Energy sector drives slight drop in German emissions in 2017
In 2017, the large wind power feed-in pushed down hard coal use for power production and helped Germany reduce its greenhouse gas emissions by a total of 4.7 million tonnes CO₂ equivalent, or 0.5 percent, according to the Federal Environment Agency’s (UBA) latest estimate. Compared to 1990, Germany’s emissions were down 27.7 percent at 904.7 million tonnes last year.
Hard coal emissions were down 13 percent compared to 2016, also due to 3 gigawatt capacity shut down or put into a reserve in 2017, while emissions from lignite were down slightly by 0.6 percent. Emissions from mineral oil – by far Germany’s single largest source of CO₂ emissions – were up 2 percent. Emissions from natural gas production rose by almost 5 percent in 2017. UBA points out that its data are based on a first estimate, which it adds is more uncertain than in previous years.
Having failed on its own emission reduction pledges, Germany’s new federal government is now under pressure to act on emissions and reclaim the country’s role as a worldwide pioneer in climate action. Earlier projections had forecast a slight increase in the country’s energy-related CO₂ emissions for 2017. Germany aims to reduce total greenhouse gas emissions by 40 percent by 2020, a goal likely to be missed by a wide margin.
The data shows that additional measures are needed to put Germany back on track to reach its climate targets, write UBA and the Federal Environment Ministry (BMU) in a joint press release. The energy industry is responsible for about one third of Germany’s total greenhouse gas emissions. According to UBA data, apart from waste disposal, this was the only sector that managed to reduce emissions in 2017. The booming economy had pushed industrial emissions up by 2.5 percent, while agricultural emissions stagnated.
Transport sector heading in the wrong direction
In their joint press release, UBA and BMU singled out the lack of progress in the transport sector. The increasing number of vehicles on the road and the booming freight transport caused emissions to rise by 2.3 percent in the sector.
“In the transport sector, the developments unfortunately are still moving in the wrong direction,” said the new environment minister, Svenja Schulze. “We need a fundamental transition in the transport sector toward climate protection and clean air. This must become a focus of this legislative period.”
Until now, carmakers have tended to stress that diesel is the most efficient technology available, has a smaller climate footprint than petrol-based technology, and is needed to enable the country to reach its climate targets. However, the decreasing share of newly registered diesel cars and the increasing share of petrol cars contributed little to the rise in emissions, said UBA President Maria Krautzberger.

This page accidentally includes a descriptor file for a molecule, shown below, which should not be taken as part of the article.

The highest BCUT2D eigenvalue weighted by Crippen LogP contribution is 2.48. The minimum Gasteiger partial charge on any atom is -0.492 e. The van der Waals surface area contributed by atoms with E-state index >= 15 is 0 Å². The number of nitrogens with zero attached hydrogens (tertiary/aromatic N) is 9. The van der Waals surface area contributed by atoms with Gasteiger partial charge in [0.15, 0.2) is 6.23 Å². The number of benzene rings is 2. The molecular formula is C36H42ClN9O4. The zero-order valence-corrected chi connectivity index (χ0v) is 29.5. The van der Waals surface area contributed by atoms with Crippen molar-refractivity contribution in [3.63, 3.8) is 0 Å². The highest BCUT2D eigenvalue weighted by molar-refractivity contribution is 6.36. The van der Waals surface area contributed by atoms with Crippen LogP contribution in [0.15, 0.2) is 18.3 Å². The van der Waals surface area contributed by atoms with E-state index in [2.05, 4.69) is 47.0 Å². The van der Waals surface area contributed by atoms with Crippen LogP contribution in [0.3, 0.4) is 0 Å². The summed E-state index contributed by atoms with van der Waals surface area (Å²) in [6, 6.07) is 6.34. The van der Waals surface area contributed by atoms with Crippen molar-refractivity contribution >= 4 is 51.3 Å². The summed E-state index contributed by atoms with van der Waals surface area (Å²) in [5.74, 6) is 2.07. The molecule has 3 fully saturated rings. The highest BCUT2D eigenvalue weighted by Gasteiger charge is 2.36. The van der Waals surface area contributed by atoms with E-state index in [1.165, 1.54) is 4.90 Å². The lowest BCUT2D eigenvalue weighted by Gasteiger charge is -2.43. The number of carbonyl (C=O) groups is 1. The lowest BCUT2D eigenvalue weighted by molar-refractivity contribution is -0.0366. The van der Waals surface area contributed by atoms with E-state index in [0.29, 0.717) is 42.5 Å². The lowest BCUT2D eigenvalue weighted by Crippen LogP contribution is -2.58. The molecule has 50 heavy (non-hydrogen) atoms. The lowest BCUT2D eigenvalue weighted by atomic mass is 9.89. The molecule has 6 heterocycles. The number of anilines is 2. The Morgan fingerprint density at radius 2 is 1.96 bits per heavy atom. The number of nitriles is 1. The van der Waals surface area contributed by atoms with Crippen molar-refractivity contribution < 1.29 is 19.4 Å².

“It’s wrong that we can only reach our climate targets with the help of the diesel. We need less and much more efficient vehicles in general, no matter how they are fuelled,” Krautzberger said. The EU’s proposals on fleet-wide average CO2 emissions currently on the table are not sufficient, and the 2030 transport sector targets will be missed without further action, said Krautzberger.
Environmental NGOs want more action on lignite
Environmentalists picked up on the news of stagnating emissions from lignite. Karsten Smid, climate expert at Greenpeace Germany, called for action to phase out “the most climate-harmful way of power generation.” Only hard coal power production had been decreased because of the strong wind feed-in, said Smid, and added that the 2020 climate target could only be reached if also lignite power plants are “shut down and throttled on a large scale”.
The new government has agreed in its coalition treaty to introduce a multi-stakeholder commission – the so-called coal commission – to work out a plan for the phase-out of coal-fired power production and set an end date by the end of 2018. According to news agency dpa, several German environmental organisations say they want to have a range of assurances from the German government before they participate, including a “balanced representation” of interest groups in the commission, “a clear exit path” for coal, and a 2025 climate target.
Stefan Kapferer, head of the German Association of Energy and Water Industries (BDEW), sees the responsibility for emissions reduction chiefly in other sectors. The UBA data showed that the energy industry “is doing its share to protect the climate”, while transport is the main problem, said Kapferer in a statement. Now, CO₂ emissions in transport, agriculture and heating needed a price tag to help bring down emissions in these sectors.